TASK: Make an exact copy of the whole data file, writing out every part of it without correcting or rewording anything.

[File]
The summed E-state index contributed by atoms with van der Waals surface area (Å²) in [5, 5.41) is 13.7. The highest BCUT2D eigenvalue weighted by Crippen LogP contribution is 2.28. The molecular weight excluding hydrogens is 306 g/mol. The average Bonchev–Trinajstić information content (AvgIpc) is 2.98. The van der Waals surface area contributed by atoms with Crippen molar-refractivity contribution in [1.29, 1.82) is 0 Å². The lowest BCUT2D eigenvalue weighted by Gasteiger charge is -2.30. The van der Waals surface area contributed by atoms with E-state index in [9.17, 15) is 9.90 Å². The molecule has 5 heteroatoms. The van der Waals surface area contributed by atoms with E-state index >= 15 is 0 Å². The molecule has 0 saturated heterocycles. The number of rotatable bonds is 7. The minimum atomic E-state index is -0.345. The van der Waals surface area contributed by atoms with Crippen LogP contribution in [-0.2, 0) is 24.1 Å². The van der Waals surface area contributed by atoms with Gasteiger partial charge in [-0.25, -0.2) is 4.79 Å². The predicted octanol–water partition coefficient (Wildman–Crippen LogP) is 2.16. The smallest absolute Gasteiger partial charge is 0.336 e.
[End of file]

The summed E-state index contributed by atoms with van der Waals surface area (Å²) in [5, 5.41) is 13.7. The highest BCUT2D eigenvalue weighted by Crippen LogP contribution is 2.28. The molecular weight excluding hydrogens is 306 g/mol. The average Bonchev–Trinajstić information content (AvgIpc) is 2.98. The van der Waals surface area contributed by atoms with Crippen molar-refractivity contribution in [1.29, 1.82) is 0 Å². The lowest BCUT2D eigenvalue weighted by Gasteiger charge is -2.30. The van der Waals surface area contributed by atoms with E-state index in [9.17, 15) is 9.90 Å². The molecule has 5 heteroatoms. The van der Waals surface area contributed by atoms with E-state index >= 15 is 0 Å². The molecule has 0 saturated heterocycles. The number of rotatable bonds is 7. The minimum atomic E-state index is -0.345. The van der Waals surface area contributed by atoms with Crippen LogP contribution in [-0.2, 0) is 24.1 Å². The van der Waals surface area contributed by atoms with Gasteiger partial charge in [-0.25, -0.2) is 4.79 Å². The predicted octanol–water partition coefficient (Wildman–Crippen LogP) is 2.16. The smallest absolute Gasteiger partial charge is 0.336 e.